Throw your leg a little higher, dear

The tour continues. Coming from Hell’s Kitchen and Harlem, I’m now entering a completely different part of the New York dance and entertainment spectrum: Radio City Music Hall. By taking a stage door tour I get a sneak peek behind the scenes, where legends like Frank Sinatra, Ella Fitzgerald, Riverdance, Stevie Wonder, Adele and many more have performed.

Radio City Music Hall tour

Built in 1932 by John D. Rockefeller as the main entertainment center in the former ‘speakeasy belt’ of New York, Radio City Music Hall is an impressive landmark, which you can only really appreciate when looking at it from the inside. Sure, the outside is beautifully lit at night, but looks like any other high rise in the vicinity. Inside takes you back to the roaring twenties with it’s art deco decor. Even the men’s and ladies rooms are beautiful and worth a night out in my best dress. What I like about this building is that they thought of so many details while building it right after the stock market crash in 1929. Like small rails in the high ceilings to be able to easily clean the enormous chandeliers and curtains. How practical! I even get to see the ‘secret’  lavish, art deco apartment from producer Samuel ‘ Roxy’ Rothafel in the middle of the building. The real tour the force takes place backstage, where enormous hydraulic lifts manage the stage, haul up big decors and even live elephants. During the Second World War these lifts were protected by the secret service from espionage, because the same technology was used on air craft carriers by the US Navy. Pretty savvy. But I loved the story about one elephant, who was afraid of the lifts and was taught to climb the stairs by herself. I swear, I’m not making this up, I saw the pictures.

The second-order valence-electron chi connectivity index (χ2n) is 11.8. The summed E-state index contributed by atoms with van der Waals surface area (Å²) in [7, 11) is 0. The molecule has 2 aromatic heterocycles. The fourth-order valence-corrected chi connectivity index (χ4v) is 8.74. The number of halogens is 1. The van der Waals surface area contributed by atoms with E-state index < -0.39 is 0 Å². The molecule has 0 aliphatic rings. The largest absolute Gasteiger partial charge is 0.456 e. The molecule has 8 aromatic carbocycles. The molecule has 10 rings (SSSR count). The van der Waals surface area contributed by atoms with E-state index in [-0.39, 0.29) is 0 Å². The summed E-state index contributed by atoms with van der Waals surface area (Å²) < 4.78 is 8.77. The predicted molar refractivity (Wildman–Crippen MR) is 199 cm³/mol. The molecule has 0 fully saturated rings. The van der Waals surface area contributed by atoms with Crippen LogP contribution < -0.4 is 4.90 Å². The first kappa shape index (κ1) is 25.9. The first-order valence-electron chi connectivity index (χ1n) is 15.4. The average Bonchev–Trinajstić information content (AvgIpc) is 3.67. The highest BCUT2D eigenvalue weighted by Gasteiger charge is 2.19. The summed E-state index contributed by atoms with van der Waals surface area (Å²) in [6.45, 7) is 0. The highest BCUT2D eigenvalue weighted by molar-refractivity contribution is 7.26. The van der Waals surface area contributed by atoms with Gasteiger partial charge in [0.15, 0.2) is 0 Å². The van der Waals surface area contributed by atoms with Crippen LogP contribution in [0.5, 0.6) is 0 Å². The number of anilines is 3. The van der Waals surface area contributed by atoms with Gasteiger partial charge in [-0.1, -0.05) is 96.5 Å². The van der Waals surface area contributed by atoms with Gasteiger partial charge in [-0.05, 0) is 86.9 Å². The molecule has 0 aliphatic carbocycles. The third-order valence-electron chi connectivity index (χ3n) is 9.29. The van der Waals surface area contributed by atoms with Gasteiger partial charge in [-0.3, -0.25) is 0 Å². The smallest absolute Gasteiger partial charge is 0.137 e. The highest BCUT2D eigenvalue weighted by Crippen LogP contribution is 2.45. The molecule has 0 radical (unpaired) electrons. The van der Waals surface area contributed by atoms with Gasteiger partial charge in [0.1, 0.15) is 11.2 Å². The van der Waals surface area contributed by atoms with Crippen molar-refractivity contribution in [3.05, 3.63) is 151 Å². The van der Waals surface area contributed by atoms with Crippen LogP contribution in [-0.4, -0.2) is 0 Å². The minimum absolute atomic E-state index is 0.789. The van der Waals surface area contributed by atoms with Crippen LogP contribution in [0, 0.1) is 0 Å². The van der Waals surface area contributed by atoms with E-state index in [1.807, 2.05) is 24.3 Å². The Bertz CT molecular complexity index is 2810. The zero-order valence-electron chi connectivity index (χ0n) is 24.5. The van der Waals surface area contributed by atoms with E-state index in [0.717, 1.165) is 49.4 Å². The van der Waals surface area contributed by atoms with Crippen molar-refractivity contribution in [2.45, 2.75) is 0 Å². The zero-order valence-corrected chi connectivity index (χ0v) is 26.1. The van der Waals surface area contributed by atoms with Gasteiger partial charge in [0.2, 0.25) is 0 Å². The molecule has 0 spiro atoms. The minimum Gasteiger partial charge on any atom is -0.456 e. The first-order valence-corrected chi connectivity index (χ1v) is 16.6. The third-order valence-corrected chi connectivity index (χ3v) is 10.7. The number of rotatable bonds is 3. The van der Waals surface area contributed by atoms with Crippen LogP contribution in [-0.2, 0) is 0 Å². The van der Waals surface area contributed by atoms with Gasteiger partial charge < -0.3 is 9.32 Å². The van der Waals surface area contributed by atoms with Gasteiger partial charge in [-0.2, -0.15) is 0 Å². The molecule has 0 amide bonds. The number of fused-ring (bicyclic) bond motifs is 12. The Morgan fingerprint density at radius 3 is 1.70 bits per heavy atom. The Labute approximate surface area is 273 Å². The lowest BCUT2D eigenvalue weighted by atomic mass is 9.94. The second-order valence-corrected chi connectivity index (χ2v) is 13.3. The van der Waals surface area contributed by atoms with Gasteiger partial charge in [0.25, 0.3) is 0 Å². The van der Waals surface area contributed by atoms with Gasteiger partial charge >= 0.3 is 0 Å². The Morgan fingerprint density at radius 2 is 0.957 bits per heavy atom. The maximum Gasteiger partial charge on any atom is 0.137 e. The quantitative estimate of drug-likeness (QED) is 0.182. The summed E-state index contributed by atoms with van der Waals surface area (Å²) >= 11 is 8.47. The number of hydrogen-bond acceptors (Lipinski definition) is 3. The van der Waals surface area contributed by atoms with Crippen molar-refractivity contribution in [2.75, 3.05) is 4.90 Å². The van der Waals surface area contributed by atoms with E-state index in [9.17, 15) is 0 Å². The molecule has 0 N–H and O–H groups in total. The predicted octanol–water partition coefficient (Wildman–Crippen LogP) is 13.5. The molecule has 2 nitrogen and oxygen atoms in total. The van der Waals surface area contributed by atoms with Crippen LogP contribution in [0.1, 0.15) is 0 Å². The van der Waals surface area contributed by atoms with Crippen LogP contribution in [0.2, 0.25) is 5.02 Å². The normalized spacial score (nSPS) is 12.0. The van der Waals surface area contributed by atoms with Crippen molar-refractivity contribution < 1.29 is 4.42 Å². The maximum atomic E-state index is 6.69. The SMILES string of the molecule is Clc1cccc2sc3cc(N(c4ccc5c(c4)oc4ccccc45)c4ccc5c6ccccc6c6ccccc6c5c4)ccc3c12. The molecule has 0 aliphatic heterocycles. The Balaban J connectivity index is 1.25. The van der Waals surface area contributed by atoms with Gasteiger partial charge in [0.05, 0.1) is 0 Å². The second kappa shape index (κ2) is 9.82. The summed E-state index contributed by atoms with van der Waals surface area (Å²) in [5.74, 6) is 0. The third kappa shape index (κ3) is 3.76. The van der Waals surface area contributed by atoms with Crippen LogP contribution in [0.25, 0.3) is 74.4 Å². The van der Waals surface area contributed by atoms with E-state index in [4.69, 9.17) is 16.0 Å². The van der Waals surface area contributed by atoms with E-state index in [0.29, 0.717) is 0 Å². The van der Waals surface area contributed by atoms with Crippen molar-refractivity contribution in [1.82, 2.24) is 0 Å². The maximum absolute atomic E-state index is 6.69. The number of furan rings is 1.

Radio City Music Hall is also home to the legendary Rockettes. 36 dancers, almost the same height and probably best known for throwing their legs up high in the air in unison. During the tour I get to meet one and ask her some questions. Besides the pretty faces and beautiful costumes, make no mistake: these women are athletes. Every Rockette has to be proficient in ballet, jazz and tap. She cannot be shorter than 1m65 or taller than 1m70. Tall girls are placed at the ends of the line to visually seem the same height as the shorter girls in the middle. During the busy Christmas season they perform 6 times a day for 90 minute shows and they have to re-audition every year. And that’s excluding the hours of training in between. For that you get this really smooth show and smiles that seem to be screwed on tight. In between the Music Hall is used for televised talent shows, concerts and sporting events. Even in the nosebleed section, all the way up and in the back of the theater you get a great view, a surprising large amount of leg room and amazing acoustics. This is also the spot where I get the best shot of the impressive Music Hall. If you ever get a chance to see a Rockette show in Radio City Music Hall, I can really recommend it. Or take the stage door tour if dancing isn’t your cup of tea.

Click the gallery below for more pictures.